In Spain, which has had a history of genocide and civil war, bull fights are common means of entertainment for the masses. Villagers pay hefty sums from their tattering wallets to view this voyeuristic form of entertainment. They bet aloud for the bull to win; in their drunken stupor they know not when they have been ripped of their few coins. They get to the tavern, swaying and signing aloud, either for the cash prize they have won or for all that they have been drained of. Winners and losers alike sway together, singing songs of yore, of love and betrayal and wars and martyrs. They sing of the dead – the people buried under meager shrouds, and the bulls that bleed gallons of liquid rust and finally cease to huff. They sing with hope to win the bet for the next bull fight, and then falter onto a wooden bench, and wake up in the morning shivering.
In our own country, we have our own share of voyeuristic forms of entertainment. No, I am not referring to a television show where people harbouring dreams to make it big in the filmdom live together with similar aspirants, and then made to connive against each other by the show producers. No, I am not even talking about the way tabloids and news channels describe every detail about how an American student gets gang-raped in her drunken stupor by her Indian friends. I’m talking about the voyeuristic games similar to bullfighting, but the entertainers in question are not four-legged – aren’t, after all, cows and its family members worshipped, and then sacrificed too, as part of that veneration? In fact, the entire central region of the country is called the ‘cow belt’ – an apt pseudonym for the reliance on this animal for purposes of subsistence through various ways.
So instead of four-legged beasts of entertainment, we have a bird which dutifully wakes us up every morning. The hen and the cock, besides their morning duties as unofficial alarm clocks, give us eggs that provide protein, and of course, keep a farmer’s home cheerful. And the cock satiates the huge ego of the farmer, by being the collateral martyr in cock fights. No wonder the slang for the phallus justifies the name of the ego-boosting game – the ‘cock fight’.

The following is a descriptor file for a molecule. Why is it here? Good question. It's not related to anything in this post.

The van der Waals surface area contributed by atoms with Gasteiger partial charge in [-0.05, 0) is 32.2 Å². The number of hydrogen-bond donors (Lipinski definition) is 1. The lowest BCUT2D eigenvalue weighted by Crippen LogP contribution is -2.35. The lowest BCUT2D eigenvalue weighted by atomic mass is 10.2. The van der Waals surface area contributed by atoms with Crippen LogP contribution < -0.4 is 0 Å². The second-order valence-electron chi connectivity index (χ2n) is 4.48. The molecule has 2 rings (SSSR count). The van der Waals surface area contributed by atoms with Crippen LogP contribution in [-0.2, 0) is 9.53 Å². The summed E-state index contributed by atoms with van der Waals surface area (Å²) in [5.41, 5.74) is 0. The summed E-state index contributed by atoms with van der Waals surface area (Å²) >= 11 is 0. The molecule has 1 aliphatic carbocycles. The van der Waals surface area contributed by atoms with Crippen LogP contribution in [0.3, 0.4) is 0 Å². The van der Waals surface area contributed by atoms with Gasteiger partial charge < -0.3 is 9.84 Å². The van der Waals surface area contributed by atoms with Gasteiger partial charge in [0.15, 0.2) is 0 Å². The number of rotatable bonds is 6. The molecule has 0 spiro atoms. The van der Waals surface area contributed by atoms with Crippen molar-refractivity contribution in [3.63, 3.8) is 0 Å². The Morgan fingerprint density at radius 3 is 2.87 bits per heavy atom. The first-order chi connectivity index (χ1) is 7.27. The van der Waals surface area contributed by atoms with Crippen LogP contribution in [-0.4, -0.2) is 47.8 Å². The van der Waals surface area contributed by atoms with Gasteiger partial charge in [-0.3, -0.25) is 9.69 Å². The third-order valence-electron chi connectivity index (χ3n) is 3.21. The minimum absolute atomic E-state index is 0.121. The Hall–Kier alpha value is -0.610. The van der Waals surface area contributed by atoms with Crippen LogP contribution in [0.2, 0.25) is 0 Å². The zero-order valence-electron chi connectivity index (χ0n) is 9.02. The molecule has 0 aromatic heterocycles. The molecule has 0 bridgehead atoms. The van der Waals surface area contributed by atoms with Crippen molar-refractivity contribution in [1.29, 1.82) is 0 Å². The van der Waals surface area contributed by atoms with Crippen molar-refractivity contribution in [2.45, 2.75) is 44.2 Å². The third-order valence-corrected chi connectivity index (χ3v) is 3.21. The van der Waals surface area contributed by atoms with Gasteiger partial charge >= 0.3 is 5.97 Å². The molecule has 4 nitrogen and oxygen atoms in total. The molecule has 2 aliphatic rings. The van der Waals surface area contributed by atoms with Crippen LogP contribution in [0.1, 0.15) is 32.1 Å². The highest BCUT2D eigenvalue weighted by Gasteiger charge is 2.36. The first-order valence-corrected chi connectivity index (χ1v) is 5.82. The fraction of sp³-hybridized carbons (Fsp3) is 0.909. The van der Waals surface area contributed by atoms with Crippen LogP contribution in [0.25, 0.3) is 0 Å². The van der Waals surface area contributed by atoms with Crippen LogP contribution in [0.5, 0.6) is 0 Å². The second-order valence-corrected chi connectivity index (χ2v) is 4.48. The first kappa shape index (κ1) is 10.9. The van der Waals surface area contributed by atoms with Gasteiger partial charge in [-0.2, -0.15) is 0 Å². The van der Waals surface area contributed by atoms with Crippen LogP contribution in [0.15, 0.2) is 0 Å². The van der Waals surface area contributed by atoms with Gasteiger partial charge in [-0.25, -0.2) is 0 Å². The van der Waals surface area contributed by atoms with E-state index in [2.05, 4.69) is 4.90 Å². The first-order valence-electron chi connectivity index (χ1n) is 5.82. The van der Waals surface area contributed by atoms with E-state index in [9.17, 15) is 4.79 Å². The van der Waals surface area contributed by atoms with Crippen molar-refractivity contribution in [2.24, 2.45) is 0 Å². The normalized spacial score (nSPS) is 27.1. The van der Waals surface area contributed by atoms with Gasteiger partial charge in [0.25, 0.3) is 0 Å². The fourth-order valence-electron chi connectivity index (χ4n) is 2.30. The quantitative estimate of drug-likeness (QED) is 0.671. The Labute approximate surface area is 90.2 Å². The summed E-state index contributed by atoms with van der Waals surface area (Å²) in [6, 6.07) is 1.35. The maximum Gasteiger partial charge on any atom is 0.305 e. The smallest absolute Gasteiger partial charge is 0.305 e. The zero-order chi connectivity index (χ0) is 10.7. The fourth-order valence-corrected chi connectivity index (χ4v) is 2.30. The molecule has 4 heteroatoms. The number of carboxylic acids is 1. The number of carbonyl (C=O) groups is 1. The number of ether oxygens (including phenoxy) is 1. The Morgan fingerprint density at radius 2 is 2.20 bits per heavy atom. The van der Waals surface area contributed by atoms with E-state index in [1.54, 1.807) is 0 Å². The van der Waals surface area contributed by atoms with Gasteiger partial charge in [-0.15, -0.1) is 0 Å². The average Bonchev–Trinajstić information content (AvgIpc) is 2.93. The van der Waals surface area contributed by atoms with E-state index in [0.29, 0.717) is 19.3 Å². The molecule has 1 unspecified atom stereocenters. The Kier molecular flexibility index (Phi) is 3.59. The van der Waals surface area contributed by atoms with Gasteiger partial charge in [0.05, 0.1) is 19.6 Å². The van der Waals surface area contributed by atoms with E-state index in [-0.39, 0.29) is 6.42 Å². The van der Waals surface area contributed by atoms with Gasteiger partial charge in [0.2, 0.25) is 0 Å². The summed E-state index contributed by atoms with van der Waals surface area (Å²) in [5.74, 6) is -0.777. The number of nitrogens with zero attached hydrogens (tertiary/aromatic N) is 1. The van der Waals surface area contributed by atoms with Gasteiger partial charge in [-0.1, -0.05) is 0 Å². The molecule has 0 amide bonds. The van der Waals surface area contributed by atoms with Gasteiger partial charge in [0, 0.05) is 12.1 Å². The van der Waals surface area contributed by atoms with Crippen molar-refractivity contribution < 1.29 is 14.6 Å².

If Fridays and Saturdays give the urban male the delicious chance to go a la mode and win some femme attention at a mall’s posh night club, Wednesdays are those ego-boosting days in Dantewada, a southern district of Chhattisgarh. It was a Wednesday on December 30 when people from nearby villages around Dantewada flocked to the town centre, dressed in their fineries and with wide smiles on their faces. It is a day of the local market where each family gets to display its stock of vegetables and wares. And then there are those lanky old men who don’t give a damn about dressing well for their Wednesdays. They come to the market with a resolution to win some money and thus go home a little more drunk with some extra gulps of the local ambrosia, mahua. No, they don’t carry a golden goose that could make them rich and happy. We are talking about a war zone where the state’s defence forces steal even the last cock and hen from an emaciated farmer, to cook some spicy chicken curry in the forest. So, shift the bulls; shift the golden goose; enter, the red-headed cock which is pitted to fight against another. The farmer knows that Wednesdays are dangerous too – his warrior may become an unsung martyr and his ego will remain prostrate and flaccid for quite some time, yet the farmer is hungry for something more. He is as hungry as the Armani-clad head honchos of MNCs. It is all about the cock – the phallus or the ego-nurturer.
So the farmer gets his cock into the battle field. It is behind the main market area, where everything, perhaps human flesh too, is traded. Adjoining the maidan is a line of mahua sellers’ makeshift stalls. And no, women are not coy here when it comes to getting their share of mahua, unlike the urban femme who will contemplate several times before stepping into a wine shop to get herself some Smirnoff. The womenfolk in rural India don’t give a damn about the most insecurity-inducing characteristic – the image. They don’t care about who is watching and how they look when they laugh out aloud or grumble; they need the mahua, they just ask for it as blatantly as the men. Perhaps that’s the reason why the aura around the mahua stalls near the cock fight maidan is equally interesting to absorb.